-Will you make a good team, you two?
-For sure. Yes.
Cos you're women and you can multi-task. You've weaned children.
-So this is a piece of cake.
-A walk in the park.
We've heard that before! A walk in the park!
Anyway, now, Denise. Mother and daughter,
-but you're actually quite different.
-Totally different, yes.
Mum's French and I'm English.
That's a difference for a start.
Henriette, when did you come here?
I came to England in 1953, just a few weeks before the Coronation.
-I bet that was an exciting time?
-It was exciting, yes.
Yes, and then it rained all day!
-It is British weather, after all.
-It is, yes.
How come you stayed all these years, then?
Well, I met my husband and I got married.
-You finished up in the hotel business?
A sort of hotel. My husband was the head gardener and I was the bar manager.
You had the better job, being behind the bar!
-It was great fun. Great fun.
You have a special skill in an ancient craft.
-Tell us about it.
-I'm a lace maker.
I learned to make lace when I retired.
I wanted a new hobby, something interesting,
and I learned to make lace.
It's an extremely difficult thing to do, isn't it?
It's infuriating sometimes. You want to throw it out the window!
But yes, it is. It's really absorbing
and I enjoy it really very much.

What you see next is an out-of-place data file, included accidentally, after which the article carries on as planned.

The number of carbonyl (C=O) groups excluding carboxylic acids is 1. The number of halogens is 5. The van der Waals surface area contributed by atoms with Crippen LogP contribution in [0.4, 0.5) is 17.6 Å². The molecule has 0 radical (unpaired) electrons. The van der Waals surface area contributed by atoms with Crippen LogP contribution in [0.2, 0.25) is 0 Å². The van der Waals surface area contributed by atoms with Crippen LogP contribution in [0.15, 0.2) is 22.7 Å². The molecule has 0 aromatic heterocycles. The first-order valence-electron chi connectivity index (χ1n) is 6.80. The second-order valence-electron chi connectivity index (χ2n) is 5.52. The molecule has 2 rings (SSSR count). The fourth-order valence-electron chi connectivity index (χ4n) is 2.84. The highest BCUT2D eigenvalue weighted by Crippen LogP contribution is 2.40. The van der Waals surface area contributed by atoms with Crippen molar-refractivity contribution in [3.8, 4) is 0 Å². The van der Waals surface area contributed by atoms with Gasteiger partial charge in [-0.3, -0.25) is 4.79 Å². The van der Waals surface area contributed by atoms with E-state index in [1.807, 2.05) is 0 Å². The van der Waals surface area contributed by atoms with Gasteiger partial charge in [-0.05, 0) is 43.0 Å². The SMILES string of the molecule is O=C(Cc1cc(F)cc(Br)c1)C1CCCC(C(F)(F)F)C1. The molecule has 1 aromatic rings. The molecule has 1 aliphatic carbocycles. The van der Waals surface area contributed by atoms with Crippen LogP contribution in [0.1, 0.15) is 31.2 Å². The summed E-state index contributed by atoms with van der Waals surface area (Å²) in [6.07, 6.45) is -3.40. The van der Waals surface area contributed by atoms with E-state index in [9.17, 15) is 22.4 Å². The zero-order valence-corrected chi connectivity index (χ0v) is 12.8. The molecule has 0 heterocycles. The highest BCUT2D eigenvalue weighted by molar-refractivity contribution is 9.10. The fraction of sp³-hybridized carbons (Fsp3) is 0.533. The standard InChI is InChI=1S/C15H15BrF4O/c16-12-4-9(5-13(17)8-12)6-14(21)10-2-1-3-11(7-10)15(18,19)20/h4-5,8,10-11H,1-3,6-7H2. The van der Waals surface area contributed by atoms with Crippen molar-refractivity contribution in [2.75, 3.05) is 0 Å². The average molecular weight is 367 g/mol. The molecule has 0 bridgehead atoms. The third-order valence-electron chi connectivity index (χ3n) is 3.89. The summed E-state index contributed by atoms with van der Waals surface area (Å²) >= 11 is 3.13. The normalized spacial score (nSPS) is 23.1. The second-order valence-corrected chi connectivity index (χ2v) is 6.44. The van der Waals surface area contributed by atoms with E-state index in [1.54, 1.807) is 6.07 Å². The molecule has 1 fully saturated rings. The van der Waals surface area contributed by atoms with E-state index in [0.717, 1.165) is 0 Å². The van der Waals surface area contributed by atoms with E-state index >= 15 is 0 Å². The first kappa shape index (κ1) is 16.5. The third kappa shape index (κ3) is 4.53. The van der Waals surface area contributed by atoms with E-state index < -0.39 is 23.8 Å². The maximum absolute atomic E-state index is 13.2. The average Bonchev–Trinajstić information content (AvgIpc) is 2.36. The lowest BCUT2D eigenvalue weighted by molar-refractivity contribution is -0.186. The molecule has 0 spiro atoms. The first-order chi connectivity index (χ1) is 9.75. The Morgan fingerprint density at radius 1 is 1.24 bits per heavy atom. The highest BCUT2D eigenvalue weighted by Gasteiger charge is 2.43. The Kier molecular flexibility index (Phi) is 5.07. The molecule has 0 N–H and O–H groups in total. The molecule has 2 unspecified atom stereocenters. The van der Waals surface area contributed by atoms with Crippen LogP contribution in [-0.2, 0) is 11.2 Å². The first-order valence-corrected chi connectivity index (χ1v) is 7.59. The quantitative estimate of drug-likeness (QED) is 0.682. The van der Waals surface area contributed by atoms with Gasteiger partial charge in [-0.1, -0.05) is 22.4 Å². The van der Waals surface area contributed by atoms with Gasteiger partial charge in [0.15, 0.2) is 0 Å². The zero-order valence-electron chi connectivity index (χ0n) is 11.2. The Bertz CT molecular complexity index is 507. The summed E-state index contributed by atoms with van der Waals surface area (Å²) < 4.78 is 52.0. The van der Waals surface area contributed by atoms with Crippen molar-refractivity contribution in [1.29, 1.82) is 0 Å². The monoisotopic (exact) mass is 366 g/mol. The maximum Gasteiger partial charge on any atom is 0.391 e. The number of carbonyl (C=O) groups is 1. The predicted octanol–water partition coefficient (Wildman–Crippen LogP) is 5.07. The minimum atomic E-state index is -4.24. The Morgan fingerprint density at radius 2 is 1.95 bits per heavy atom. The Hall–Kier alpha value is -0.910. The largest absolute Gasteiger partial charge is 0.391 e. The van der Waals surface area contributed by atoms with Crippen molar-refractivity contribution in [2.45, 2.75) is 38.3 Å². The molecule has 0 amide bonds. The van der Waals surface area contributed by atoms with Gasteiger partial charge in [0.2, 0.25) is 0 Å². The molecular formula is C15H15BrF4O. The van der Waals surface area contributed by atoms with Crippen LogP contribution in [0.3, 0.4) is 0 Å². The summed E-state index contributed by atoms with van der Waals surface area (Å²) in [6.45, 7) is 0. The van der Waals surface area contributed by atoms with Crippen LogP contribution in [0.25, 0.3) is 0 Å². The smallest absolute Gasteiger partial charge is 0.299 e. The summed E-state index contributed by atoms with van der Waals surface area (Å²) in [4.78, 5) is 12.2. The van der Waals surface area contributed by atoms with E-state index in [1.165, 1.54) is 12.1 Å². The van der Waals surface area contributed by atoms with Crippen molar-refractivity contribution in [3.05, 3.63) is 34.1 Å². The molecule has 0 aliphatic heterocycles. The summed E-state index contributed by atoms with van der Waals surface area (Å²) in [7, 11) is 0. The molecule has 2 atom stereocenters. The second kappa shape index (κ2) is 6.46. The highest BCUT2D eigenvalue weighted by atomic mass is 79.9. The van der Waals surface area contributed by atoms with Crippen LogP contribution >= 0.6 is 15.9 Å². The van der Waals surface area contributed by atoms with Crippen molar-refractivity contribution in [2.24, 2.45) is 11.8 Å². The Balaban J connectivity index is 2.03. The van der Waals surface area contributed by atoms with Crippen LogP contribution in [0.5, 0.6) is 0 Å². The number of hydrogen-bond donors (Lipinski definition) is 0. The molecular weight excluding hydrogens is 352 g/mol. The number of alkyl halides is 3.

Denise, have you inherited any of your mother's artistic talents?
-Only the appreciation for the finer things in life!
-Unfortunately I'm not as talented as Mum in creating things.
-But you are musical?
-I like to go to music festivals, small independent ones,
and I run a very small camp which involves sitting in a field and doing nothing for a week.
So it's a mini Glastonbury, is it?
-Much smaller than Glastonbury. Only about 50 or 60 people there.
So what tactics are you two going to use today on Bargain Hunt?
We'll try and let our heads rule our hearts rather than the other way round.
-And listen to our expert.
-here's the money moment. There is your £300.
-There you go. £300.
You know the rules. Your experts await and off you go! Very, very good luck!
Ooh, la la!
The expert with the blue team is David Harper.
You are very lucky to have us. Very lucky.
Thanks for letting me know! Come on.
And helping the reds is Nick Hall.
What are you after today?
-Bright and shiny.